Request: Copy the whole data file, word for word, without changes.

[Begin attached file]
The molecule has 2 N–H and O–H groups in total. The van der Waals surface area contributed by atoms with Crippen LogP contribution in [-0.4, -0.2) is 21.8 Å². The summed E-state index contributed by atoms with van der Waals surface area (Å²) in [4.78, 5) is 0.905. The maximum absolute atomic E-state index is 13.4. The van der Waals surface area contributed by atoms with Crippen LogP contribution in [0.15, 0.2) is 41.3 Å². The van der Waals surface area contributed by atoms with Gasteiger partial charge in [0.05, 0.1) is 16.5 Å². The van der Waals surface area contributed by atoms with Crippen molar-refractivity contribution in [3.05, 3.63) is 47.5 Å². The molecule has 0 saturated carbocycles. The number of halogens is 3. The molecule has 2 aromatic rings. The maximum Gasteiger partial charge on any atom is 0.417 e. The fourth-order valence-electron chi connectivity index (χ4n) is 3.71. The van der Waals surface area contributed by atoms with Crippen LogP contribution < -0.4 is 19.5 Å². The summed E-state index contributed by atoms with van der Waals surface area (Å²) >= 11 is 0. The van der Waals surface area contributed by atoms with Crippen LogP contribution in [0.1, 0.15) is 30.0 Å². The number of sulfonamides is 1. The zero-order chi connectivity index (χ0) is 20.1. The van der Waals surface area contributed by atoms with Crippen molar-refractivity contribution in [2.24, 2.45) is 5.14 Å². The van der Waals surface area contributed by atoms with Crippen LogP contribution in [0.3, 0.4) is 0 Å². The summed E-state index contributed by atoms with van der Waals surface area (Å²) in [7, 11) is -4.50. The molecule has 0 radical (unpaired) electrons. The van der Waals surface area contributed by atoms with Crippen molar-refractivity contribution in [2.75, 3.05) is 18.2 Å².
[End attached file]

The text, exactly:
The molecule has 2 N–H and O–H groups in total. The van der Waals surface area contributed by atoms with Crippen LogP contribution in [-0.4, -0.2) is 21.8 Å². The summed E-state index contributed by atoms with van der Waals surface area (Å²) in [4.78, 5) is 0.905. The maximum absolute atomic E-state index is 13.4. The van der Waals surface area contributed by atoms with Crippen LogP contribution in [0.15, 0.2) is 41.3 Å². The van der Waals surface area contributed by atoms with Gasteiger partial charge in [0.05, 0.1) is 16.5 Å². The van der Waals surface area contributed by atoms with Crippen molar-refractivity contribution in [3.05, 3.63) is 47.5 Å². The molecule has 0 saturated carbocycles. The number of halogens is 3. The molecule has 2 aromatic rings. The maximum Gasteiger partial charge on any atom is 0.417 e. The fourth-order valence-electron chi connectivity index (χ4n) is 3.71. The van der Waals surface area contributed by atoms with Crippen LogP contribution < -0.4 is 19.5 Å². The summed E-state index contributed by atoms with van der Waals surface area (Å²) >= 11 is 0. The van der Waals surface area contributed by atoms with Crippen LogP contribution in [0.1, 0.15) is 30.0 Å². The number of sulfonamides is 1. The zero-order chi connectivity index (χ0) is 20.1. The van der Waals surface area contributed by atoms with Crippen molar-refractivity contribution in [2.24, 2.45) is 5.14 Å². The van der Waals surface area contributed by atoms with Crippen LogP contribution in [0.3, 0.4) is 0 Å². The summed E-state index contributed by atoms with van der Waals surface area (Å²) in [7, 11) is -4.50. The molecule has 0 radical (unpaired) electrons. The van der Waals surface area contributed by atoms with Crippen molar-refractivity contribution in [2.75, 3.05) is 18.2 Å².